Anton was the real tortured genius: he was terribly prolific, he played countless instruments ("he fuckin' broke my fuckin' sitar!"), each of his songs was breathtaking and unlike anything else...and he was so screwed up mentally and physically that commercial failure was almost an inevitability. It would have said something amazing about the music industry if he had been able to succeed.
Haruki Murakami wrote, "People are drawn deeper into tragedy not by their defects but by their virtues...So an inevitably irony results."
In fact, Dig! is so bursting with irony that it reaches at times the point of painful obviousness—Timoner's one failing, I think, was that the film should never have been obvious.
The greatest irony, of course, was that Anton—the more talented, the more visionary, the more idealistic—was bound for failure, while he simultaneously inspired the relative success of his close friend and sometimes-rival, Courtney. Courtney lacked perhaps the wild genius of Anton, but he could get through a show without kicking in the head of an audience member, a tour without firing half the band, a recording session without heroin. And the only person who can’t see this irony is Anton himself: “I don’t do anything wrong,” he says. “That’s why I don’t say I’m sorry.”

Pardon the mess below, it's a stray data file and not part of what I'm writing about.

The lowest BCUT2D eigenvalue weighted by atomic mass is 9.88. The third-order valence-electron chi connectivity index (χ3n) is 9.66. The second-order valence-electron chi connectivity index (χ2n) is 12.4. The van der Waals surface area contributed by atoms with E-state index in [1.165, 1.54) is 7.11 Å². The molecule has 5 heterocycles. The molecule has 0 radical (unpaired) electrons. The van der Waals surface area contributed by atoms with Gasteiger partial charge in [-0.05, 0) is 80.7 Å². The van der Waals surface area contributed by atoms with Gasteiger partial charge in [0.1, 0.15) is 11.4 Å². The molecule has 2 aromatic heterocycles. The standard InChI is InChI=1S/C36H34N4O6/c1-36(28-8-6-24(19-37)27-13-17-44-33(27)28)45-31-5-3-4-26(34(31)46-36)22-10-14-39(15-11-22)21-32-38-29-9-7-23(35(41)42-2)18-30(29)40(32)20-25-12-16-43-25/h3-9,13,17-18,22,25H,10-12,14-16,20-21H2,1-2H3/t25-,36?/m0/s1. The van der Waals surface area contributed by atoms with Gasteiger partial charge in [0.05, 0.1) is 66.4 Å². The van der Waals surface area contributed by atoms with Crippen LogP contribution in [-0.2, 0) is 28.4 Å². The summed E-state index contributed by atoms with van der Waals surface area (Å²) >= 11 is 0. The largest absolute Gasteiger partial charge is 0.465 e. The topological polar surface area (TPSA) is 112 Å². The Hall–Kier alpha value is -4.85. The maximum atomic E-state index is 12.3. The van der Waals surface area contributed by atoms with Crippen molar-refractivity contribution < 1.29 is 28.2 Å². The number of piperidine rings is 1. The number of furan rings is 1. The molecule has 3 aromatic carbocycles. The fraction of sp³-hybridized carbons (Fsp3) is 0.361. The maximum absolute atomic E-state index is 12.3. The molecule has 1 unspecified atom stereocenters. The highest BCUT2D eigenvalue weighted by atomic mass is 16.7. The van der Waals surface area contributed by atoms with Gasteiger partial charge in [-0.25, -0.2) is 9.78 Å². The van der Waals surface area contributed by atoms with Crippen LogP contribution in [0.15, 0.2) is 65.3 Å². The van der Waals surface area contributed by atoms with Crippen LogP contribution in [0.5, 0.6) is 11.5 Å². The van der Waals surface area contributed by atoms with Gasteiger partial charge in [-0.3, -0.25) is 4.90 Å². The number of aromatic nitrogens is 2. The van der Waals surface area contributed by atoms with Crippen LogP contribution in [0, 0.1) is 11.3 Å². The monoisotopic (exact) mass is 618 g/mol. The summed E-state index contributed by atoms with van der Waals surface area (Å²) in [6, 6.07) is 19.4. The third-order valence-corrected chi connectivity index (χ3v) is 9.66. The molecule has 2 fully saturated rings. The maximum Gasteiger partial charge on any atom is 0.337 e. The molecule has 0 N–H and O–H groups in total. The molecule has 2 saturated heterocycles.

Again and again throughout the film, Anton declares, “I am not selling myself!” as if he’s trying to convince himself of it. His talent persuades one manager and industry official after another to put themselves on the line so Anton can get a record contract, and time after time he wreaks destruction on his chances of success.
"He is his own worst enemy, because he thinks success and credibility are mutually exclusive," said one friend in the film.
And yet, after seeing the film I went online immediately to buy a CD by the Brian Jonestown Massacre, and I downloaded some music by the more-accessible and also terrific Dandy Warhols. Sings Courtney,
“In a way, I can’t
help but feel responsible:
I always knew that you were insane
with your pain.
But I never thought you’d be a junkie
because heroin is so passe.”